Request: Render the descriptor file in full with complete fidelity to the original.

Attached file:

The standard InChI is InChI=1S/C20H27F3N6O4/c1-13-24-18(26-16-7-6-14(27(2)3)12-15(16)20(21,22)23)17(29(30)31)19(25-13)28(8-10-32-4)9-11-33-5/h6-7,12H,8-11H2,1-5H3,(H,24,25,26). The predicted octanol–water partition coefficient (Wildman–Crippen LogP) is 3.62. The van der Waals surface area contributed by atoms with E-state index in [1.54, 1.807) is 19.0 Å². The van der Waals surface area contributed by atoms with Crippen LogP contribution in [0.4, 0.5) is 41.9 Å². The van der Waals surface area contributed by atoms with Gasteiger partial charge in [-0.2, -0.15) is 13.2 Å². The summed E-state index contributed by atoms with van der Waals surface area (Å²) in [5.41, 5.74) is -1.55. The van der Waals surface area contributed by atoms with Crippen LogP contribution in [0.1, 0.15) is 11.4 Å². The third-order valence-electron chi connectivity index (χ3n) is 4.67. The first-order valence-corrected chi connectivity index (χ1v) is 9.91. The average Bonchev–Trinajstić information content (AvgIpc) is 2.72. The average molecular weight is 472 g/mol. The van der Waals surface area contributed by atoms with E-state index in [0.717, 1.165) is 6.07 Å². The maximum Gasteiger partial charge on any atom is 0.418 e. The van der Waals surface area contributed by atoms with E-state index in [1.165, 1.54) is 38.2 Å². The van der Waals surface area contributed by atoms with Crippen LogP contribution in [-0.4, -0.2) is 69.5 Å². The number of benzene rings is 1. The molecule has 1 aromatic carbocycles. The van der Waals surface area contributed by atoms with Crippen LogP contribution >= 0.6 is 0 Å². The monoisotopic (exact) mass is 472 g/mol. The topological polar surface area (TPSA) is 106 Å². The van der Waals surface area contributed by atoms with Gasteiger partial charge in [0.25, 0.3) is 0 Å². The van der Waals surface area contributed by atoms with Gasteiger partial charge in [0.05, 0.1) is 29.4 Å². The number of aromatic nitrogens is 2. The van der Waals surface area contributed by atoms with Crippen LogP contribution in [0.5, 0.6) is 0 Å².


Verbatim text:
The standard InChI is InChI=1S/C20H27F3N6O4/c1-13-24-18(26-16-7-6-14(27(2)3)12-15(16)20(21,22)23)17(29(30)31)19(25-13)28(8-10-32-4)9-11-33-5/h6-7,12H,8-11H2,1-5H3,(H,24,25,26). The predicted octanol–water partition coefficient (Wildman–Crippen LogP) is 3.62. The van der Waals surface area contributed by atoms with E-state index in [1.54, 1.807) is 19.0 Å². The van der Waals surface area contributed by atoms with Crippen LogP contribution in [0.4, 0.5) is 41.9 Å². The van der Waals surface area contributed by atoms with Gasteiger partial charge in [-0.2, -0.15) is 13.2 Å². The summed E-state index contributed by atoms with van der Waals surface area (Å²) in [5.41, 5.74) is -1.55. The van der Waals surface area contributed by atoms with Crippen LogP contribution in [0.1, 0.15) is 11.4 Å². The third-order valence-electron chi connectivity index (χ3n) is 4.67. The first-order valence-corrected chi connectivity index (χ1v) is 9.91. The average Bonchev–Trinajstić information content (AvgIpc) is 2.72. The average molecular weight is 472 g/mol. The van der Waals surface area contributed by atoms with E-state index in [0.717, 1.165) is 6.07 Å². The maximum Gasteiger partial charge on any atom is 0.418 e. The van der Waals surface area contributed by atoms with E-state index in [1.165, 1.54) is 38.2 Å². The van der Waals surface area contributed by atoms with Crippen LogP contribution in [-0.4, -0.2) is 69.5 Å². The number of benzene rings is 1. The molecule has 1 aromatic carbocycles. The van der Waals surface area contributed by atoms with Crippen LogP contribution >= 0.6 is 0 Å². The monoisotopic (exact) mass is 472 g/mol. The topological polar surface area (TPSA) is 106 Å². The van der Waals surface area contributed by atoms with Gasteiger partial charge in [0.25, 0.3) is 0 Å². The van der Waals surface area contributed by atoms with Gasteiger partial charge in [0.05, 0.1) is 29.4 Å². The number of aromatic nitrogens is 2. The van der Waals surface area contributed by atoms with Crippen LogP contribution in [0.5, 0.6) is 0 Å².